What takes so long? Why don’t alleged victims head straight to the police?

There are 17 good reasons in this great article.

Let me add two more that we don’t talk about enough: shame and fear of disbelief.

I’m not referring to the well-documented victims’ fear that they somehow brought the attack on themselves (for example, a woman who worries that she somehow sent mixed signals to a suitor who then raped her), but to something one rarely sees discussed in the media or talked about in typical conversations about victimhood.

Society doesn’t like victims. Victims make us uncomfortable. It’s probably a vestige of our Darwinian instinct for survival: the monkey clan prospers when its members are healthy and lucky, but finds life perilous around those who are sick and unfortunate. We turn away from the unlucky: the homeless man, the woman whose face bears burn scars, the black guy getting choked to death by cops. Not our business, not our problem, these are troubles to be avoided. I do it too.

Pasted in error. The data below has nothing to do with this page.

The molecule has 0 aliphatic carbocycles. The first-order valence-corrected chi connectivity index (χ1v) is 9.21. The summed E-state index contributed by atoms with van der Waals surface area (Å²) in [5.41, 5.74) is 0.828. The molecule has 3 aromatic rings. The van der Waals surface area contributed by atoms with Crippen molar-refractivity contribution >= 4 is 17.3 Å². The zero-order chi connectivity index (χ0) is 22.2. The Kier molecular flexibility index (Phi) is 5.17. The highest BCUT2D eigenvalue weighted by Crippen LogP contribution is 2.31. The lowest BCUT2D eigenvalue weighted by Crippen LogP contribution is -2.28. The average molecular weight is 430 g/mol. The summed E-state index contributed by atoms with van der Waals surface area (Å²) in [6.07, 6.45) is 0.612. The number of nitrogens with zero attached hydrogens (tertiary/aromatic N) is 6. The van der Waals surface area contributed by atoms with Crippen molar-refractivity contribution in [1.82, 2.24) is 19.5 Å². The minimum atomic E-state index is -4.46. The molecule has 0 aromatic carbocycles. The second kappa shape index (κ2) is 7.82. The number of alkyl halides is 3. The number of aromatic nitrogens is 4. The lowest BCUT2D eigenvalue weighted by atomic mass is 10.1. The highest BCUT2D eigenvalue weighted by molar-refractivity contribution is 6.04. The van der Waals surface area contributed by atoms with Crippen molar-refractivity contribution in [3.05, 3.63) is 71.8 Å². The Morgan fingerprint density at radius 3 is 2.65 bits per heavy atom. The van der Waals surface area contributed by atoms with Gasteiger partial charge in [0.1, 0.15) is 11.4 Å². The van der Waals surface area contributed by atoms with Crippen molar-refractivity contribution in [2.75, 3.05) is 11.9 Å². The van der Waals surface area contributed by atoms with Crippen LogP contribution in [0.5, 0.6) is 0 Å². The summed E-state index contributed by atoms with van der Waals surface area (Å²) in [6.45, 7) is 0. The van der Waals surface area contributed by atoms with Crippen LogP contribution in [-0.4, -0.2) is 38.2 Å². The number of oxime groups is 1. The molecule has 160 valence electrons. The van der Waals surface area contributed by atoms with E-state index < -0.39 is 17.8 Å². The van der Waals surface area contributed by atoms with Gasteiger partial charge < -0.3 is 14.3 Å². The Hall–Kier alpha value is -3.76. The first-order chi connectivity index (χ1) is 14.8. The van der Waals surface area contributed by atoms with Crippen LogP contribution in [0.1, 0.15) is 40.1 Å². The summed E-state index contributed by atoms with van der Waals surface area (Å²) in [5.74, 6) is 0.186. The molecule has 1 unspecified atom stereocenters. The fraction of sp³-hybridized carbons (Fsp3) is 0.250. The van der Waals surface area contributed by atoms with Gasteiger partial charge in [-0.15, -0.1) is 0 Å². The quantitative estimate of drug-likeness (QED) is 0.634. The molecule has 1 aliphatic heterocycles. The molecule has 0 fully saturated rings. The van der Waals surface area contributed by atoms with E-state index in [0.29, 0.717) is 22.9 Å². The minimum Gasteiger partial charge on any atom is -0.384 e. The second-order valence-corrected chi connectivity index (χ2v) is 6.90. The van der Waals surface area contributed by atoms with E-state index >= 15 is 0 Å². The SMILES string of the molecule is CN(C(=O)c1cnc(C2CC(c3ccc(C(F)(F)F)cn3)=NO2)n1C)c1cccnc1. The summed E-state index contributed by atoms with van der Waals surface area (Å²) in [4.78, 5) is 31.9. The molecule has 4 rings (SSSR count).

This instinct goes double for those who refuse to soft-pedal their victimhood. Not even the most active social justice warriors have Rose McGowan’s back in her Twitter crusade against Harvey Weinstein — she’s a bit too angry for comfort. (Her recent drug arrest doesn’t help.)

I am not judging humanity here. I am trying to answer Roy Moore et al’s question. One of the answers is shame — the shame simply of being a victim in a shallow capitalist society that loves winners, hates losers and despises victims. Fake it to make it has a corollary: never let ’em see you sweat.